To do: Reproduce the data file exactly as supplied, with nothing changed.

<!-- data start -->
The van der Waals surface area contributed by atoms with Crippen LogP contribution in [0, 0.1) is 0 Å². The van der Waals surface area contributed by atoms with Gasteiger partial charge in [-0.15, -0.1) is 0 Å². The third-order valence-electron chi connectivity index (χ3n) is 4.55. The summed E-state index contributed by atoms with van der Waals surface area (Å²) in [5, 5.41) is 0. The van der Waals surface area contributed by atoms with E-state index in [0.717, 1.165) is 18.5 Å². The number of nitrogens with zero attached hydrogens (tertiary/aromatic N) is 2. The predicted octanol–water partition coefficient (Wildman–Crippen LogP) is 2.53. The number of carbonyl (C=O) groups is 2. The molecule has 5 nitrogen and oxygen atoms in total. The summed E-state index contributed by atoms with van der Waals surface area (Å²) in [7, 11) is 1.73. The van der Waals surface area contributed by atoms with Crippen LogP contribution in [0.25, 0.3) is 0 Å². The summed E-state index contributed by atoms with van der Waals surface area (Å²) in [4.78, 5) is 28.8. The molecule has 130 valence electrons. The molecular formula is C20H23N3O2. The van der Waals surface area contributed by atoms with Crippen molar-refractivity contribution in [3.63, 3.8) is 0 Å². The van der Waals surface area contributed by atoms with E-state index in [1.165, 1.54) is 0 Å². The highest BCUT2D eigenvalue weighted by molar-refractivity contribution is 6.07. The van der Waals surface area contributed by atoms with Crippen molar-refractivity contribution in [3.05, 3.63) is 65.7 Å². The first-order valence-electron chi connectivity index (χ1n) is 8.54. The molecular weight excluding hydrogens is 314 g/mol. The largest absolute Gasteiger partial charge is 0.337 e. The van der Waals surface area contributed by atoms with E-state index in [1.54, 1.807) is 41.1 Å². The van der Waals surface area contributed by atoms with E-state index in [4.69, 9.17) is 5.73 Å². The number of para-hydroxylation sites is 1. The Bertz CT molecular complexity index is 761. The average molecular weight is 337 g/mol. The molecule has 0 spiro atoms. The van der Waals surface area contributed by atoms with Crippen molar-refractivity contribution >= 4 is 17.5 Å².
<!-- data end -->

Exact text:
The van der Waals surface area contributed by atoms with Crippen LogP contribution in [0, 0.1) is 0 Å². The van der Waals surface area contributed by atoms with Gasteiger partial charge in [-0.15, -0.1) is 0 Å². The third-order valence-electron chi connectivity index (χ3n) is 4.55. The summed E-state index contributed by atoms with van der Waals surface area (Å²) in [5, 5.41) is 0. The van der Waals surface area contributed by atoms with E-state index in [0.717, 1.165) is 18.5 Å². The number of nitrogens with zero attached hydrogens (tertiary/aromatic N) is 2. The predicted octanol–water partition coefficient (Wildman–Crippen LogP) is 2.53. The number of carbonyl (C=O) groups is 2. The molecule has 5 nitrogen and oxygen atoms in total. The summed E-state index contributed by atoms with van der Waals surface area (Å²) in [7, 11) is 1.73. The van der Waals surface area contributed by atoms with Crippen LogP contribution in [0.25, 0.3) is 0 Å². The summed E-state index contributed by atoms with van der Waals surface area (Å²) in [4.78, 5) is 28.8. The molecule has 130 valence electrons. The molecular formula is C20H23N3O2. The van der Waals surface area contributed by atoms with Crippen molar-refractivity contribution in [3.63, 3.8) is 0 Å². The van der Waals surface area contributed by atoms with E-state index in [1.165, 1.54) is 0 Å². The highest BCUT2D eigenvalue weighted by molar-refractivity contribution is 6.07. The van der Waals surface area contributed by atoms with Crippen molar-refractivity contribution in [3.05, 3.63) is 65.7 Å². The first-order valence-electron chi connectivity index (χ1n) is 8.54. The molecular weight excluding hydrogens is 314 g/mol. The largest absolute Gasteiger partial charge is 0.337 e. The van der Waals surface area contributed by atoms with E-state index in [1.54, 1.807) is 41.1 Å². The van der Waals surface area contributed by atoms with E-state index in [4.69, 9.17) is 5.73 Å². The number of para-hydroxylation sites is 1. The Bertz CT molecular complexity index is 761. The average molecular weight is 337 g/mol. The molecule has 0 spiro atoms. The van der Waals surface area contributed by atoms with Crippen molar-refractivity contribution >= 4 is 17.5 Å².